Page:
China has banned US chip maker Micron from selling to Chinese companies working on key infrastructure projects, in a major escalation of an ongoing battle between the world’s top two economies over access to crucial technology.
The Cyberspace Administration of China (CAC) announced the decision on Sunday, saying the US chip maker had failed to pass a cybersecurity review. The news came shortly after the close of the Group of Seven (G7) summit in Hiroshima, Japan, where leaders of major democracies spoke in one voice on their growing concerns over China.
“The review found that Micron’s products have relatively serious cybersecurity risks, which pose significant security risks to China’s critical information infrastructure supply chain and would affect national security,” the Chinese regulator said in a statement.
As a result, operators involved in domestic critical information infrastructure projects should stop purchasing products from Micron, it said.
Shares of Micron Technology (MU) sank about 6% in premarket trading Monday. Its Asian rivals had finished the day higher. Shares of Chinese memory chip maker Ingenic Semiconductor jumped 2.8%. Shenzhen Techwinsemi Technology surged 6.3%. Toyou Feiji Electronics soared 14%. In Seoul, SK Hynix, one of the world’s largest memory chip makers, gained 0.9%, outperforming the South Korean market.
The Chinese regulator’s decision came seven weeks after it kicked off a cybersecurity review of Micron’s products, in apparent retaliation against sanctions imposed by Washington and its allies on China’s chip sector.
Micron is one of the largest memory chip makers in the United States. It derives more than 10% of its revenue from mainland China.
The company told CNN that it had received the regulator’s notice and was assessing its next steps.
“We look forward to continuing to engage in discussions with Chinese authorities,” it said in a statement.
Micron’s chief financial officer, Mark Murphy, said separately on Monday that the company was unclear what security concerns Beijing had. He said the company is evaluating what portion of its sales could be impacted.
We are currently estimating a range of impact in the low single digits percent of our company total revenue at the low end and high single-digit percentage of total company revenue at the high end,” he said at a conference.
The US Commerce Department said it firmly opposed the restrictions that “have no basis in fact,” according to Reuters.
This action, along with recent raids and targeting of other American firms, is inconsistent with [China’s] assertions that it is opening its markets and committed to a transparent regulatory framework,” it was quoted as saying.
The US State Department similarly said it has “very serious concerns” about the ban.
“The Department of Commerce is engaging directly with the PRC to make our view clear, and broadly, this action appears inconsistent with the PRC’s assertions that it is open for business and committed to a transparent regulatory framework,” US State Department spokesperson Matthew Miller said Monday.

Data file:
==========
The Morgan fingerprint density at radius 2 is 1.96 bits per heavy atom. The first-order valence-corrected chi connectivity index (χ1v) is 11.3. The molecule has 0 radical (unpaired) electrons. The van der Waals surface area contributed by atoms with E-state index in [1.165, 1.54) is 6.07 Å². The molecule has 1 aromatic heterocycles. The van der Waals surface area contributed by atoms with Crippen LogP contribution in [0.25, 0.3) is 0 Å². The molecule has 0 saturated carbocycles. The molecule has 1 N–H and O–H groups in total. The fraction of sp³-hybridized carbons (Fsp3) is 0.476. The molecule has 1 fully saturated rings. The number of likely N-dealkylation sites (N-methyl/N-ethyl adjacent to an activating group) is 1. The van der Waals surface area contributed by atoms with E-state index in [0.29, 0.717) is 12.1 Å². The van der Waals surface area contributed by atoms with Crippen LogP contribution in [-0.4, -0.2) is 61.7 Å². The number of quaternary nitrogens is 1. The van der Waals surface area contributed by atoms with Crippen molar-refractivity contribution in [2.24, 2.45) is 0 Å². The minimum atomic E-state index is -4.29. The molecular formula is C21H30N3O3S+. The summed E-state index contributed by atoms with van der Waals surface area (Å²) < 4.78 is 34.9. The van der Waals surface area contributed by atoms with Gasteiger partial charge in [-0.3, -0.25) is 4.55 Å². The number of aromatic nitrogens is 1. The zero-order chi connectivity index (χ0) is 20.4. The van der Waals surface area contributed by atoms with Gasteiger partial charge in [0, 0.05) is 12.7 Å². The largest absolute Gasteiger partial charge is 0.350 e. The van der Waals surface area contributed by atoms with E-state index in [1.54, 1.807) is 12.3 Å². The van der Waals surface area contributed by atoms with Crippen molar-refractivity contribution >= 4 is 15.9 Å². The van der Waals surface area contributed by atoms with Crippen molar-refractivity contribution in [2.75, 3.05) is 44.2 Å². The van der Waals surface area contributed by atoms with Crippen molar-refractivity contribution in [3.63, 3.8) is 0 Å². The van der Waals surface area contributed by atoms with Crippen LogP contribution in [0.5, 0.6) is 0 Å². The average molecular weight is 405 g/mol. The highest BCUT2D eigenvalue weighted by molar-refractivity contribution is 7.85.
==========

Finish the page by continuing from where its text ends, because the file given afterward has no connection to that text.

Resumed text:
On Sunday, China’s Foreign Ministry accused G7 leaders of “hindering international peace” and said the group needed to “reflect on its behavior and change course.”
China’s ‘economic coercion’
In a landmark joint communique Saturday, G7 member countries had made the group’s most detailed articulation of a shared position on China to date – stressing the need to cooperate with the world’s second-largest economy, but also to counter its “malign practices” and “coercion.” in a landmark joint communique Saturday.
Since October 2022, Washington has imposed sweeping export curbs on advanced chips and chip-making equipment to China, in an attempt to cut off China’s access to critical technology for military purposes.
In March, Japan and the Netherlands, both key US allies, also announced restrictions on overseas sales of chip-making technology to countries including China. China has strongly criticized the restrictions, labeling them “discriminatory containment” directed at the country.
Chips are at the center of Beijing’s bid to become a tech superpower. China has its own chip manufacturers, but they supply mostly low- to mid-end processors used in home appliances and electric vehicles.
The semiconductor battle is part of a growing divide between the United States and China. In recent years, relations between the two have reached their lowest level in decades.
Tensions escalated this year after a suspected Chinese spy balloon was shot down by US fighter jets in February and Beijing continued to deepen its ties with Russia despite its continued invasion of Ukraine.
However, US President Joe Biden said on Sunday that he expected ties between the two countries to improve soon.
“I think you are gonna see that begin to thaw very shortly,” Biden told a news conference at the end of the Group of Seven summit in Japan.
He said he had agreed with Chinese President Xi Jinping in November to keep communications open, but that everything changed after a “silly balloon that was carrying two freight cars worth of spying equipment” was shot down.
“We are not looking to decouple from China,” he said. “We are looking to de-risk and diversify our relationship with China.”